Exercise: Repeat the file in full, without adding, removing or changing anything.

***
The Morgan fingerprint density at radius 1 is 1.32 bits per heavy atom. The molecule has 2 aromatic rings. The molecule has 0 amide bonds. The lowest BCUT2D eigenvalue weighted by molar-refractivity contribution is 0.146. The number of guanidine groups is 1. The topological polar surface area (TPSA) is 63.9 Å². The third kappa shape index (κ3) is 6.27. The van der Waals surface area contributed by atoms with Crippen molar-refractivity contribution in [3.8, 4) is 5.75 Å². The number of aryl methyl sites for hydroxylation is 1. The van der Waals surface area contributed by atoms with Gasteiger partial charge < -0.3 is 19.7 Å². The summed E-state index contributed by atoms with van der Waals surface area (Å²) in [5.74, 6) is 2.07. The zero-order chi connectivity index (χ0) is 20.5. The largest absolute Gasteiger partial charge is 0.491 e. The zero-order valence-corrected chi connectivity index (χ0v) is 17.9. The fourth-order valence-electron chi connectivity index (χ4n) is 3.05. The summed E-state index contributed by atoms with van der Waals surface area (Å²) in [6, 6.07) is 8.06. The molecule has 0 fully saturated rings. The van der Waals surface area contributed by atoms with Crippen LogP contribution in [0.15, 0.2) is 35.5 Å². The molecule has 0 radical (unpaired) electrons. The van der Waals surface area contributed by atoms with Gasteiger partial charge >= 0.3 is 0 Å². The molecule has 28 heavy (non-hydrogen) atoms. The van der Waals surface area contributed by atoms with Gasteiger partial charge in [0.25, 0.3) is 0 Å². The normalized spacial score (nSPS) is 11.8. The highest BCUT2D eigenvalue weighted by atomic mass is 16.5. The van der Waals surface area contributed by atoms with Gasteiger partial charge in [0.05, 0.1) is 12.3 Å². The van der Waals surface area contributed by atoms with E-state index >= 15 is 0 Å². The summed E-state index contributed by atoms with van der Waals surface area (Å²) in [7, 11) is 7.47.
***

The Morgan fingerprint density at radius 1 is 1.32 bits per heavy atom. The molecule has 2 aromatic rings. The molecule has 0 amide bonds. The lowest BCUT2D eigenvalue weighted by molar-refractivity contribution is 0.146. The number of guanidine groups is 1. The topological polar surface area (TPSA) is 63.9 Å². The third kappa shape index (κ3) is 6.27. The van der Waals surface area contributed by atoms with Crippen molar-refractivity contribution in [3.8, 4) is 5.75 Å². The number of aryl methyl sites for hydroxylation is 1. The van der Waals surface area contributed by atoms with Gasteiger partial charge < -0.3 is 19.7 Å². The summed E-state index contributed by atoms with van der Waals surface area (Å²) in [5.74, 6) is 2.07. The zero-order chi connectivity index (χ0) is 20.5. The largest absolute Gasteiger partial charge is 0.491 e. The zero-order valence-corrected chi connectivity index (χ0v) is 17.9. The fourth-order valence-electron chi connectivity index (χ4n) is 3.05. The summed E-state index contributed by atoms with van der Waals surface area (Å²) in [6, 6.07) is 8.06. The molecule has 0 fully saturated rings. The van der Waals surface area contributed by atoms with Crippen LogP contribution in [0.15, 0.2) is 35.5 Å². The molecule has 0 radical (unpaired) electrons. The van der Waals surface area contributed by atoms with Gasteiger partial charge >= 0.3 is 0 Å². The molecule has 28 heavy (non-hydrogen) atoms. The van der Waals surface area contributed by atoms with Gasteiger partial charge in [0.25, 0.3) is 0 Å². The normalized spacial score (nSPS) is 11.8. The highest BCUT2D eigenvalue weighted by atomic mass is 16.5. The van der Waals surface area contributed by atoms with Gasteiger partial charge in [0.05, 0.1) is 12.3 Å². The van der Waals surface area contributed by atoms with E-state index >= 15 is 0 Å². The summed E-state index contributed by atoms with van der Waals surface area (Å²) in [7, 11) is 7.47.